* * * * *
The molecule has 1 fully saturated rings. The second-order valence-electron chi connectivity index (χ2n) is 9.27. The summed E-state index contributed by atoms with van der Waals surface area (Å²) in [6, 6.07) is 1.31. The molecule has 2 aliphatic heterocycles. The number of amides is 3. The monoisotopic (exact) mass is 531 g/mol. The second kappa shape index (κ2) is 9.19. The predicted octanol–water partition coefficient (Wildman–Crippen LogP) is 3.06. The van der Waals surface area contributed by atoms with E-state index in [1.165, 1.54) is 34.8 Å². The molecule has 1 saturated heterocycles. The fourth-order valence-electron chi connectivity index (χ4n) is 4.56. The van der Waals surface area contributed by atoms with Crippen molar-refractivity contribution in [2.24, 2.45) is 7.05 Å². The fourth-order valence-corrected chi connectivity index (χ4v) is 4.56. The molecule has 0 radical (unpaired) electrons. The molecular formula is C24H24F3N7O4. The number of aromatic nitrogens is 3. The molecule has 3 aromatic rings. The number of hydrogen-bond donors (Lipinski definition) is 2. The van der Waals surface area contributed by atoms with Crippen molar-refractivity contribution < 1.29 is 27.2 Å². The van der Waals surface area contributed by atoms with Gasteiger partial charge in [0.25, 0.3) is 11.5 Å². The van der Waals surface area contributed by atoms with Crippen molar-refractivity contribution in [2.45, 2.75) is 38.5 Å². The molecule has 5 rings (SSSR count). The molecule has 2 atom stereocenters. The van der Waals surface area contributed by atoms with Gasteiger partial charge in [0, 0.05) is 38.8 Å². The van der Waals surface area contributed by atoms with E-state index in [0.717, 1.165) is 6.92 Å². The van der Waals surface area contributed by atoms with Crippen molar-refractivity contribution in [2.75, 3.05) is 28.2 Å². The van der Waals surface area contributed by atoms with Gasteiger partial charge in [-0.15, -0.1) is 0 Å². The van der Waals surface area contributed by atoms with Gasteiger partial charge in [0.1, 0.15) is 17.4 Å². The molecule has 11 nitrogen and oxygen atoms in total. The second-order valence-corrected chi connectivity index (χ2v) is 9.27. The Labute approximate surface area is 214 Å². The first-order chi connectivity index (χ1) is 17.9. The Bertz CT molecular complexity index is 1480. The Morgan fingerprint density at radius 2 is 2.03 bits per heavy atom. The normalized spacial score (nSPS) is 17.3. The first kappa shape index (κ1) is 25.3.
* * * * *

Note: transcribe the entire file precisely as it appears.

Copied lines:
The molecule has 1 fully saturated rings. The second-order valence-electron chi connectivity index (χ2n) is 9.27. The summed E-state index contributed by atoms with van der Waals surface area (Å²) in [6, 6.07) is 1.31. The molecule has 2 aliphatic heterocycles. The number of amides is 3. The monoisotopic (exact) mass is 531 g/mol. The second kappa shape index (κ2) is 9.19. The predicted octanol–water partition coefficient (Wildman–Crippen LogP) is 3.06. The van der Waals surface area contributed by atoms with E-state index in [1.165, 1.54) is 34.8 Å². The molecule has 1 saturated heterocycles. The fourth-order valence-electron chi connectivity index (χ4n) is 4.56. The van der Waals surface area contributed by atoms with Crippen molar-refractivity contribution in [2.24, 2.45) is 7.05 Å². The fourth-order valence-corrected chi connectivity index (χ4v) is 4.56. The molecule has 0 radical (unpaired) electrons. The molecular formula is C24H24F3N7O4. The number of aromatic nitrogens is 3. The molecule has 3 aromatic rings. The number of hydrogen-bond donors (Lipinski definition) is 2. The van der Waals surface area contributed by atoms with Crippen molar-refractivity contribution < 1.29 is 27.2 Å². The van der Waals surface area contributed by atoms with Gasteiger partial charge in [0.25, 0.3) is 11.5 Å². The van der Waals surface area contributed by atoms with Crippen molar-refractivity contribution in [2.45, 2.75) is 38.5 Å². The molecule has 5 rings (SSSR count). The molecule has 2 atom stereocenters. The van der Waals surface area contributed by atoms with Gasteiger partial charge in [0, 0.05) is 38.8 Å². The van der Waals surface area contributed by atoms with E-state index in [0.717, 1.165) is 6.92 Å². The van der Waals surface area contributed by atoms with Crippen molar-refractivity contribution in [2.75, 3.05) is 28.2 Å². The van der Waals surface area contributed by atoms with Gasteiger partial charge in [-0.15, -0.1) is 0 Å². The van der Waals surface area contributed by atoms with Gasteiger partial charge in [0.1, 0.15) is 17.4 Å². The molecule has 11 nitrogen and oxygen atoms in total. The second-order valence-corrected chi connectivity index (χ2v) is 9.27. The Labute approximate surface area is 214 Å². The first-order chi connectivity index (χ1) is 17.9. The Bertz CT molecular complexity index is 1480. The Morgan fingerprint density at radius 2 is 2.03 bits per heavy atom. The normalized spacial score (nSPS) is 17.3. The first kappa shape index (κ1) is 25.3.